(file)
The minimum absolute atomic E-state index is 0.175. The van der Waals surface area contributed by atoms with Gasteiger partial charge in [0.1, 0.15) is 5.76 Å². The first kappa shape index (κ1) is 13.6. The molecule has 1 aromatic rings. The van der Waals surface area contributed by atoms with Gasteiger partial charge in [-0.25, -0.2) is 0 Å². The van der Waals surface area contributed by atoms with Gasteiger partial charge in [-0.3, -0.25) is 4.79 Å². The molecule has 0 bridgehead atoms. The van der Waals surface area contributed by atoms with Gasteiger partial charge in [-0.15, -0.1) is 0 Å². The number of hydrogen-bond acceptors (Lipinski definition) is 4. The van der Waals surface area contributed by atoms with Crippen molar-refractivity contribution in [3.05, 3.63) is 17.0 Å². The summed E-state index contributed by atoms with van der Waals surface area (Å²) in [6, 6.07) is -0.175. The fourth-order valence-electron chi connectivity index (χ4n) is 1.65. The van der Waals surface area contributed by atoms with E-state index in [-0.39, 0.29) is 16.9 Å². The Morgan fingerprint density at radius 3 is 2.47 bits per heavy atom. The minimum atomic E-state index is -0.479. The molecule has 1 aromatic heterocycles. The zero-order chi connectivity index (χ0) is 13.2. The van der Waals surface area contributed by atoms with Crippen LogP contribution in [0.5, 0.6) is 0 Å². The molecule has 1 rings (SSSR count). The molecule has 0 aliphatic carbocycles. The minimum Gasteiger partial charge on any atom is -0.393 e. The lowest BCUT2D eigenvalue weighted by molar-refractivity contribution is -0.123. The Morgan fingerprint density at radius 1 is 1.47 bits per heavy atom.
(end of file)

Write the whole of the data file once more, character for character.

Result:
The minimum absolute atomic E-state index is 0.175. The van der Waals surface area contributed by atoms with Gasteiger partial charge in [0.1, 0.15) is 5.76 Å². The first kappa shape index (κ1) is 13.6. The molecule has 1 aromatic rings. The van der Waals surface area contributed by atoms with Gasteiger partial charge in [-0.25, -0.2) is 0 Å². The van der Waals surface area contributed by atoms with Gasteiger partial charge in [-0.3, -0.25) is 4.79 Å². The molecule has 0 bridgehead atoms. The van der Waals surface area contributed by atoms with Gasteiger partial charge in [-0.15, -0.1) is 0 Å². The number of hydrogen-bond acceptors (Lipinski definition) is 4. The van der Waals surface area contributed by atoms with Crippen molar-refractivity contribution in [3.05, 3.63) is 17.0 Å². The summed E-state index contributed by atoms with van der Waals surface area (Å²) in [6, 6.07) is -0.175. The fourth-order valence-electron chi connectivity index (χ4n) is 1.65. The van der Waals surface area contributed by atoms with E-state index in [-0.39, 0.29) is 16.9 Å². The Morgan fingerprint density at radius 3 is 2.47 bits per heavy atom. The minimum atomic E-state index is -0.479. The molecule has 1 aromatic heterocycles. The zero-order chi connectivity index (χ0) is 13.2. The van der Waals surface area contributed by atoms with Crippen LogP contribution in [0.5, 0.6) is 0 Å². The molecule has 1 rings (SSSR count). The molecule has 0 aliphatic carbocycles. The minimum Gasteiger partial charge on any atom is -0.393 e. The lowest BCUT2D eigenvalue weighted by molar-refractivity contribution is -0.123. The Morgan fingerprint density at radius 1 is 1.47 bits per heavy atom.